Professor Moshe Vardi, Rice University, TexasSpeaker's Biography
Moshe Y. Vardi yw’r Athro Gwasanaeth Nodedig George mewn Peirianneg Gyfrifiadurol a Chyfarwyddwr Sefydliad Ken Kennedy ar gyfer Technoleg Gwybodaeth ym Mhrifysgol Rice. Mae wedi ennill tair gwobr IBM am arloesedd eithriadol, Gwobr Goedel ACM SIGACT, Gwobr Kanellakis ACM, Gwobr Codd ACM SIGMOD, Medal Blaise Pascal, Gwobr Goode Cymdeithas Gyfrifiaduron IEEE, Gwobr Cyflawniadau Nodedig EATCS, Gwobr Gwyddonydd Nodedig y Southeastern Universities Research Association, a Gwobr Church. Mae’n awdur ac yn gyd-awdur ar dros 500 o bapurau, yn ogystal â dau lyfr: Reasoning about Knowledge a Finite Model Theory and Its Applications. Mae’n un o Gymrodyr yr Association for Computing Machinery, American Association for Artificial Intelligence, American Association for the Advancement of Science, European Association for Theoretical Computer Science, Institute for Electrical and Electronic Engineers, a’r Society for Industrial and Applied Mathematics. Mae’n aelod o’r US National Academy of Engineering a’r National Academy of Science, American Academy of Arts and Science, European Academy of Science, ac Academia Europaea. Mae ganddo ddoethuriaethau er anrhydedd o Brifysgol Saarland yn yr Almaen, Prifysgol Orleans yn Ffrainc, UFRGS ym Mrasil, a Phrifysgol Liege yng Ngwlad Belg. Ar hyn o bryd, mae’n Uwch-olygydd deunydd cyfathrebu yr ACM, wedi degawd yn gwasanaethu fel Prif Olygydd.From: June 27, 2018, noon
Join us for a Founding the Foundry talk by Professor Moshe Vardi on The Automated-Reasoning Revolution: From Theory to Practice and Back. This talk is aimed at a general Computer Science audience and a free lunch is provided.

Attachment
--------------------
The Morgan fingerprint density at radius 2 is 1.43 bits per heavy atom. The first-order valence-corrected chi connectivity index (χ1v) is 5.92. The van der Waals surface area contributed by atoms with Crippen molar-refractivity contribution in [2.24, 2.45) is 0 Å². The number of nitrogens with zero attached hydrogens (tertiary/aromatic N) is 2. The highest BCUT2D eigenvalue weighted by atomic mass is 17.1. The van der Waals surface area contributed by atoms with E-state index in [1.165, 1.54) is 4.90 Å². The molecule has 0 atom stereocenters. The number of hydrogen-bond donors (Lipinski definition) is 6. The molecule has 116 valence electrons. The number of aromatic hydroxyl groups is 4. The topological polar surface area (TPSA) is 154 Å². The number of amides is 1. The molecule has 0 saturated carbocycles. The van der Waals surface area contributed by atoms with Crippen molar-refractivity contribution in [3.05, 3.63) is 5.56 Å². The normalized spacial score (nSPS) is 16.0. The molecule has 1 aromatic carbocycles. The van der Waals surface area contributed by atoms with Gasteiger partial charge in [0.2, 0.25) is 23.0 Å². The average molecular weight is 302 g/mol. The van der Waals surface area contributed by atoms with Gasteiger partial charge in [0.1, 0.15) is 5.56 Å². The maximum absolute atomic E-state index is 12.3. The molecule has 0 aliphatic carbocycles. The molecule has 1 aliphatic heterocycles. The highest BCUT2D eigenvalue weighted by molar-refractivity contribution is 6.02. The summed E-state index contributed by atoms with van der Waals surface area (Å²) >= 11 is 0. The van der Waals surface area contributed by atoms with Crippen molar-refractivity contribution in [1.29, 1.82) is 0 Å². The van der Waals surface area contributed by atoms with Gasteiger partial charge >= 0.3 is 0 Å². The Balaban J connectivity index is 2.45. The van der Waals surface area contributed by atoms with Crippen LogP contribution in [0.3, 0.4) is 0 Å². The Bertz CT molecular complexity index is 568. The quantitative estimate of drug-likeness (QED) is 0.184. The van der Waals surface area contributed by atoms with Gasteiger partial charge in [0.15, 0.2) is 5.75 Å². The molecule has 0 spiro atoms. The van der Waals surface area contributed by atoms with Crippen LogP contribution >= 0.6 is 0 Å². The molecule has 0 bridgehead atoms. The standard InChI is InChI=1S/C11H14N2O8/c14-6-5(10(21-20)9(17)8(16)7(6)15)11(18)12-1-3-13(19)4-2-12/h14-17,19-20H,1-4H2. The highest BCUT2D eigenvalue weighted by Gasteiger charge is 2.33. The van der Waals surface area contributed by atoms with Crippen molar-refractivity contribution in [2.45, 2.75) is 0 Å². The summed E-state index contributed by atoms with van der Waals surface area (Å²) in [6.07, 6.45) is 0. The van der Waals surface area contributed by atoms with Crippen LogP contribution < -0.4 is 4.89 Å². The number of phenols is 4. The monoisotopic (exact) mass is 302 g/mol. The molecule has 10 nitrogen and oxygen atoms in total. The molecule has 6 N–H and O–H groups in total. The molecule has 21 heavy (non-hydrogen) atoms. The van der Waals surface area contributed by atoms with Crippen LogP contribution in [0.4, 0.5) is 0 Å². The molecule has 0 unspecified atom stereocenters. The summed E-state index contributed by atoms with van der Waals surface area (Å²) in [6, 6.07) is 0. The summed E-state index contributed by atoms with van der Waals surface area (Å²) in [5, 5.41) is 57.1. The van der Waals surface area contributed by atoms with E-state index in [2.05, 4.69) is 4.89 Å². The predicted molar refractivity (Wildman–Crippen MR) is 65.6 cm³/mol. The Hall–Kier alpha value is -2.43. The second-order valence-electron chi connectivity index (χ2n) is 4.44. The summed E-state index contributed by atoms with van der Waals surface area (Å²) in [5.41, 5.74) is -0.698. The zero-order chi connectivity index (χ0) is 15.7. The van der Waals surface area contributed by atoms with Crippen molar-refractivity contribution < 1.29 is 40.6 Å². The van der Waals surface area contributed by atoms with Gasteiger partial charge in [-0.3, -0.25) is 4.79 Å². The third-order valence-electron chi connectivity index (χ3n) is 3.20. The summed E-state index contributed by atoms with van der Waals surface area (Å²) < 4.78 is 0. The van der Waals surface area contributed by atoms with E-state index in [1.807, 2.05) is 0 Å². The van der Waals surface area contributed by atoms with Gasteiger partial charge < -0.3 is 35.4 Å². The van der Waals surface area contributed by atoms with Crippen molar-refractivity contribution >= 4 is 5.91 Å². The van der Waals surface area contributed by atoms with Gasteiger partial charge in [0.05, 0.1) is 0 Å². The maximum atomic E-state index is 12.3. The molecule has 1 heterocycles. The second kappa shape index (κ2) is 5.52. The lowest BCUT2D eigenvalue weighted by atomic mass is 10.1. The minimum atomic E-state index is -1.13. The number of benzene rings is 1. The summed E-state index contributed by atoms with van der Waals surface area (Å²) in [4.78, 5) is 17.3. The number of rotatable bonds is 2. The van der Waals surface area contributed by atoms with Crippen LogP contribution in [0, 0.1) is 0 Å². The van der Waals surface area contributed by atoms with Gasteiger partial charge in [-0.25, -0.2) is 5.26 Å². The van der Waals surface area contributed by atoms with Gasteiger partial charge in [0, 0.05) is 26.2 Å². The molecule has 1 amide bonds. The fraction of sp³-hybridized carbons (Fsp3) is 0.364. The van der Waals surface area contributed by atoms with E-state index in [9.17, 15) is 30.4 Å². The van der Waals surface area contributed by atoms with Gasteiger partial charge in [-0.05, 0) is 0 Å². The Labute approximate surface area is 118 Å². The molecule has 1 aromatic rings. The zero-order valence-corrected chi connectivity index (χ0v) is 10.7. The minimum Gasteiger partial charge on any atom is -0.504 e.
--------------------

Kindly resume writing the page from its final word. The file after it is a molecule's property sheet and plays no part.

For the past 40 years computer scientists generally believed that NP-complete problems are intractable. In particular, Boolean satisfiability (SAT), as a paradigmatic automated-reasoning problem, has been considered to be intractable. Over the past 20 years, however, there has been a quiet, but dramatic, revolution, and very large SAT instances are now being solved routinely as part of software and hardware design.
In this talk I will review this amazing development and show how automated reasoning is now an industrial reality.
I will then describe how we can leverage SAT solving to accomplish other automated-reasoning tasks. Counting the the number of satisfying truth assignments of a given Boolean formula or sampling such assignments uniformly at random are fundamental computational problems in computer science with applications in software testing, software synthesis, machine learning, personalized learning, and more. While the theory of these problems has been thoroughly investigated since the 1980s, approximation algorithms developed by theoreticians do not scale up to industrial-sized instances. Algorithms used by the industry offer better scalability, but give up certain correctness guarantees to achieve scalability. We describe a novel approach, based on universal hashing and Satisfiability Modulo Theory, that scales to formulas with hundreds of thousands of variables without giving up correctness guarantees.
Contact: Julia Harrison (Email: firstname.lastname@example.org)